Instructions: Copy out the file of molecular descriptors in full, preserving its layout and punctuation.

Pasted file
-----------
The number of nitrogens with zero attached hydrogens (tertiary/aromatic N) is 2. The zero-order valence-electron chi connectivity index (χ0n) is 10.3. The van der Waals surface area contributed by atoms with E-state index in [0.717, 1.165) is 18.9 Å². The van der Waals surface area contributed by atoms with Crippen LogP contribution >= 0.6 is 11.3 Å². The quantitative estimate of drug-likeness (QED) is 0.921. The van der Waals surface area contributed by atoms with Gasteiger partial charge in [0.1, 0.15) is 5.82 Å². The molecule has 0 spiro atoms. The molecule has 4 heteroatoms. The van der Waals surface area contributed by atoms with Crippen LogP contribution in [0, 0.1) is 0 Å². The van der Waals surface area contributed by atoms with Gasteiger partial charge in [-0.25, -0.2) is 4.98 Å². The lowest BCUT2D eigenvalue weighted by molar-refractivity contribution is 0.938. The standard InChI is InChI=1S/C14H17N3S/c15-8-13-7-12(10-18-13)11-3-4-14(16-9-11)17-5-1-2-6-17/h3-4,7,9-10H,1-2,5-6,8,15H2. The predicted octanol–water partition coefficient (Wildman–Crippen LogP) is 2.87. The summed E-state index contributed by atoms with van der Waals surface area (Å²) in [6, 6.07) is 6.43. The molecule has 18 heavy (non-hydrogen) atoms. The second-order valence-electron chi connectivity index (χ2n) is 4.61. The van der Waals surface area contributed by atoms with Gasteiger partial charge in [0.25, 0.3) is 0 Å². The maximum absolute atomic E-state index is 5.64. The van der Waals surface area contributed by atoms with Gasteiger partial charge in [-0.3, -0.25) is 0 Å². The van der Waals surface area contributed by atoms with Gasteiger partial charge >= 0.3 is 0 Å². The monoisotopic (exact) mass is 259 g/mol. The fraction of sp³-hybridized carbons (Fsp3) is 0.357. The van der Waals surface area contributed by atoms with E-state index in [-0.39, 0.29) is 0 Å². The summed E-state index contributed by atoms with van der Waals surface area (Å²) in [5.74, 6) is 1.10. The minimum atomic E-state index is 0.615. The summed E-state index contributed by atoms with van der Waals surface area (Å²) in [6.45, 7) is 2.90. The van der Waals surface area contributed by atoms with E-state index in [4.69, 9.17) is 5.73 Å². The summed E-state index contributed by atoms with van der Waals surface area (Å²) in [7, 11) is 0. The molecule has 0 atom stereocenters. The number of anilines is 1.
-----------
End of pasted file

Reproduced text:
The number of nitrogens with zero attached hydrogens (tertiary/aromatic N) is 2. The zero-order valence-electron chi connectivity index (χ0n) is 10.3. The van der Waals surface area contributed by atoms with E-state index in [0.717, 1.165) is 18.9 Å². The van der Waals surface area contributed by atoms with Crippen LogP contribution >= 0.6 is 11.3 Å². The quantitative estimate of drug-likeness (QED) is 0.921. The van der Waals surface area contributed by atoms with Gasteiger partial charge in [0.1, 0.15) is 5.82 Å². The molecule has 0 spiro atoms. The molecule has 4 heteroatoms. The van der Waals surface area contributed by atoms with Crippen LogP contribution in [0, 0.1) is 0 Å². The van der Waals surface area contributed by atoms with Gasteiger partial charge in [-0.25, -0.2) is 4.98 Å². The lowest BCUT2D eigenvalue weighted by molar-refractivity contribution is 0.938. The standard InChI is InChI=1S/C14H17N3S/c15-8-13-7-12(10-18-13)11-3-4-14(16-9-11)17-5-1-2-6-17/h3-4,7,9-10H,1-2,5-6,8,15H2. The predicted octanol–water partition coefficient (Wildman–Crippen LogP) is 2.87. The summed E-state index contributed by atoms with van der Waals surface area (Å²) in [6, 6.07) is 6.43. The molecule has 18 heavy (non-hydrogen) atoms. The second-order valence-electron chi connectivity index (χ2n) is 4.61. The van der Waals surface area contributed by atoms with Gasteiger partial charge in [0.25, 0.3) is 0 Å². The maximum absolute atomic E-state index is 5.64. The van der Waals surface area contributed by atoms with Gasteiger partial charge in [-0.3, -0.25) is 0 Å². The van der Waals surface area contributed by atoms with Gasteiger partial charge >= 0.3 is 0 Å². The monoisotopic (exact) mass is 259 g/mol. The fraction of sp³-hybridized carbons (Fsp3) is 0.357. The van der Waals surface area contributed by atoms with E-state index in [-0.39, 0.29) is 0 Å². The summed E-state index contributed by atoms with van der Waals surface area (Å²) in [5.74, 6) is 1.10. The minimum atomic E-state index is 0.615. The summed E-state index contributed by atoms with van der Waals surface area (Å²) in [6.45, 7) is 2.90. The van der Waals surface area contributed by atoms with E-state index in [4.69, 9.17) is 5.73 Å². The summed E-state index contributed by atoms with van der Waals surface area (Å²) in [7, 11) is 0. The molecule has 0 atom stereocenters. The number of anilines is 1.